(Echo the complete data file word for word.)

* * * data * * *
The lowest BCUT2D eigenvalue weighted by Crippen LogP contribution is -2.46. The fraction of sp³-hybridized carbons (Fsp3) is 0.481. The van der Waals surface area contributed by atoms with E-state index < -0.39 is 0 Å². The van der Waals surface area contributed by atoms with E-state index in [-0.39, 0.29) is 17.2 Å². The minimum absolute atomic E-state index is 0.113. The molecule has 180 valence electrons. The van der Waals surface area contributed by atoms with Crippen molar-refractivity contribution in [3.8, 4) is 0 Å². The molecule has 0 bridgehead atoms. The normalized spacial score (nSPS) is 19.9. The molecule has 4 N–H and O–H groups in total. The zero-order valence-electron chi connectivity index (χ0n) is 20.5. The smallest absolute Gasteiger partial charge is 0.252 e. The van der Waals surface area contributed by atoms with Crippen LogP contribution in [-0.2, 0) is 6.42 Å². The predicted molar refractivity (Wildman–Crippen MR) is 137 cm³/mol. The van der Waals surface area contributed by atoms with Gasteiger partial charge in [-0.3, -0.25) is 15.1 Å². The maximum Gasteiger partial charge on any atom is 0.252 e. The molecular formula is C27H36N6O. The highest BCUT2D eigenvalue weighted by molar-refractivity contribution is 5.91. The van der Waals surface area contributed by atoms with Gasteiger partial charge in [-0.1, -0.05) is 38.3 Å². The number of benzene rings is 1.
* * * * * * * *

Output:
The lowest BCUT2D eigenvalue weighted by Crippen LogP contribution is -2.46. The fraction of sp³-hybridized carbons (Fsp3) is 0.481. The van der Waals surface area contributed by atoms with E-state index < -0.39 is 0 Å². The van der Waals surface area contributed by atoms with E-state index in [-0.39, 0.29) is 17.2 Å². The minimum absolute atomic E-state index is 0.113. The molecule has 180 valence electrons. The van der Waals surface area contributed by atoms with Crippen molar-refractivity contribution in [3.8, 4) is 0 Å². The molecule has 0 bridgehead atoms. The normalized spacial score (nSPS) is 19.9. The molecule has 4 N–H and O–H groups in total. The zero-order valence-electron chi connectivity index (χ0n) is 20.5. The smallest absolute Gasteiger partial charge is 0.252 e. The van der Waals surface area contributed by atoms with Crippen LogP contribution in [-0.2, 0) is 6.42 Å². The predicted molar refractivity (Wildman–Crippen MR) is 137 cm³/mol. The van der Waals surface area contributed by atoms with Gasteiger partial charge in [-0.3, -0.25) is 15.1 Å². The maximum Gasteiger partial charge on any atom is 0.252 e. The molecular formula is C27H36N6O. The highest BCUT2D eigenvalue weighted by molar-refractivity contribution is 5.91. The van der Waals surface area contributed by atoms with Gasteiger partial charge in [-0.1, -0.05) is 38.3 Å². The number of benzene rings is 1.